Chamberlain, the maker of the MyQ garage door opener and enterprise access products, will this week start charging for select smart home integrations, including IFTTT. Chamberlain will charge customers $1 per month, or $10 per year, so they can link their garage door openers to their other home automation devices.
Cory Sorice, VP and general manger of emerging business at Chamberlain, said via email that the new service will launch on Tuesday and will cover IFTTT and Google Home integrations. He also said the company plans to roll out more partners over time. I believe Chamberlain is the first company to try to charge an additional fee for linking a connected product to a service like Google Home or IFTTT.
When asked why Chamberlain was charging a fee for integration, Sorice said that the market has evolved into so many options for controlling the smart home, including HomeKit and Google Home. These require additional support. Additionally he said users are fragmented between those who want to embrace higher levels of home automation through outside services, and those that just like using the MyQ to ensure their garage door is shut after they leave.
As someone who has purchased the MyQ and long been frustrated that it didn’t work with the Amazon Echo and Google Home (it does work with Wink), this news is bittersweet. As a consumer, I don’t want to pay more to link my garage door to other devices, but as a reporter covering the industry I am well aware that for a connected product to remain sustainable, companies have to charge a lot up front or come up with additional services to pay for the ongoing cost of software development, cloud computing and security updates.
Cloud storage for video cameras and doorbells or monitoring have been the most common way connected home companies have tried to keep revenue flowing in, although there are other options. For example, your thermostat company might sign a partnership with an air filter replacement vendor to remind you to buy a new filter and let you order it from within the app. At that point the thermostat company could take a cut of the air filter price.
Chamberlain’s plan is another way to add a recurring revenue stream to support a product that will carry development costs for the rest of its life. One of those charges is actually the IFTTT service itself. Earlier this year IFTTT rolled out two partnership programs that companies buy into. One is $199 a month and the other starts at $499 a month depending on the size of the company. Given Chamberlain’s focus on security and delivering a high quality service, it’s likely in the pricier tier that offers guaranteed servers and tech support.
I emailed IFTTT to discover if other companies were planning on charging for integrations, and a spokeswoman got back to me saying: “It’s an interesting move and our team is watching closely. … It’s exciting to see Chamberlain take ownership of their IFTTT integration and work with their customers on the value of MyQ Applets.”
Devices like Philips Hue light bulbs, SmartThings’ home hub and August locks are popular home automation integrations. Could the companies behind those services start charging too?
As for Chamberlain, ahead of the official launch of the $1 service fee, Sorice said while some users are clearly frustrated on Twitter, the feedback has been generally positive and uptake has been ahead of expectations. For most consumers, an extra fee means they won’t link their service to IFTTT without having a clear use case. And frankly, given the difficulties that people have had finding a compelling use for the smart home, and the costs of supporting connected devices over the long run, this fee might be a positive step for the industry.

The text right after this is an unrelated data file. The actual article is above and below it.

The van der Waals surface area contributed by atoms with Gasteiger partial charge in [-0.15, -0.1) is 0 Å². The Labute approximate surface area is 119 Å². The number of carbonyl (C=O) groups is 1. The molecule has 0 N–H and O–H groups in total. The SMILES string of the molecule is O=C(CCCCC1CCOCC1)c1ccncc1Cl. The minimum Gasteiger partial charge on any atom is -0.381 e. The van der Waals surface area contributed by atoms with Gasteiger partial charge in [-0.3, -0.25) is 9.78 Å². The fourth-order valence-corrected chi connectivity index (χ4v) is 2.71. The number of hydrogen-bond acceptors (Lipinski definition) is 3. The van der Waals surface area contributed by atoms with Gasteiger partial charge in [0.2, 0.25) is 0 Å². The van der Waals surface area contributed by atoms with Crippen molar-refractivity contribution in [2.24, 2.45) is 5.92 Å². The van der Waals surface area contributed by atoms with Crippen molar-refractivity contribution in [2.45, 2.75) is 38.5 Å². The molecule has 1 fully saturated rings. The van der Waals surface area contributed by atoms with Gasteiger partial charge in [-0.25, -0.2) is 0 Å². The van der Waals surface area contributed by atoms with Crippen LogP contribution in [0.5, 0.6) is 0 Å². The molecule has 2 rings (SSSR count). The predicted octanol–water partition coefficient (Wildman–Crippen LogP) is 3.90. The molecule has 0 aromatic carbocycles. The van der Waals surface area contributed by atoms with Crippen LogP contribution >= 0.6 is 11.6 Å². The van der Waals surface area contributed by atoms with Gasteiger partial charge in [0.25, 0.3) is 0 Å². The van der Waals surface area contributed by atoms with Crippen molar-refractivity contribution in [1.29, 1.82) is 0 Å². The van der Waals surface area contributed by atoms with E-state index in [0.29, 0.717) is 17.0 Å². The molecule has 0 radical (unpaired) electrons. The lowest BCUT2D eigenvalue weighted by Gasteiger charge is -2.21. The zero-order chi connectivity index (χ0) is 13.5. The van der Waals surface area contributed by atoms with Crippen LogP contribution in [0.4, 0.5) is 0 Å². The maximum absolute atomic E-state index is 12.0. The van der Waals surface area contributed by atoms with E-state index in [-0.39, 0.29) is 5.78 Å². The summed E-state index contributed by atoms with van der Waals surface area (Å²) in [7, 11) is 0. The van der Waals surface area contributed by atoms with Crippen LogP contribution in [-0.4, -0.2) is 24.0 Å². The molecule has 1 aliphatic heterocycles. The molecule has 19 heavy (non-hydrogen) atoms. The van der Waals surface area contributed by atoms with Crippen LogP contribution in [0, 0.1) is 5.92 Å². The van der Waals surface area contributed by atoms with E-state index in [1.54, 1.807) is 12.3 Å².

We discussed this topic and more last week on the Internet of Things Podcast around the 13:20 mark, if you want to hear more.
Updated: This post was updated at 2:30 CT to add comment from IFTTT.
There is no way that “feedback has been generally positive”. This article reeks of kissing Chamberlain’s posterior, not holding them to account for a poor business decision.It is more than just a single twitter user that is upset, check Reddit or the Chamberlain forums for many more examples.
If you need further examples of how Chamberlain is an incredibly shady company, look at their history of offering HomeKit integration. For 2+ years they were promising HomeKit functionality via a future software update. But now, they are forcing you to but a $99 hub.
Kevin C. Tofel says
Hey Bob, Stacey wrote this article but she’s on the road, so I’m sharing my thoughts in the meantime. From a consumer point of view, I’m not thrilled by this add-on pricing, particularly since we’ve long been able to use IFTTT at no charge. But from a business perspective, it does cost them for the service and Chamberlain is paying for it. And it’s not cheap with pricing starting at $499 a month. So the business model is starting to change here — something we’ve discussed on the podcast many times before — whether we like it or not. I’m sure that plenty of folks are upset and I can understand that. But I also understand that providing a service has to be paid for by someone in order for it to continue. As far as the HomeKit point, that stinks too. In that case though, I blame Apple to a degree. HomeKit has been a bit of a moving target since its intro: It originally was going to require hardware security in HomeKit devices and recently that seems to have changed. Most of the product makers have had to turn on a dime (more than once likely) when it comes to creating a HomeKit compatible device. Hope that provides a little perspective. Thanks!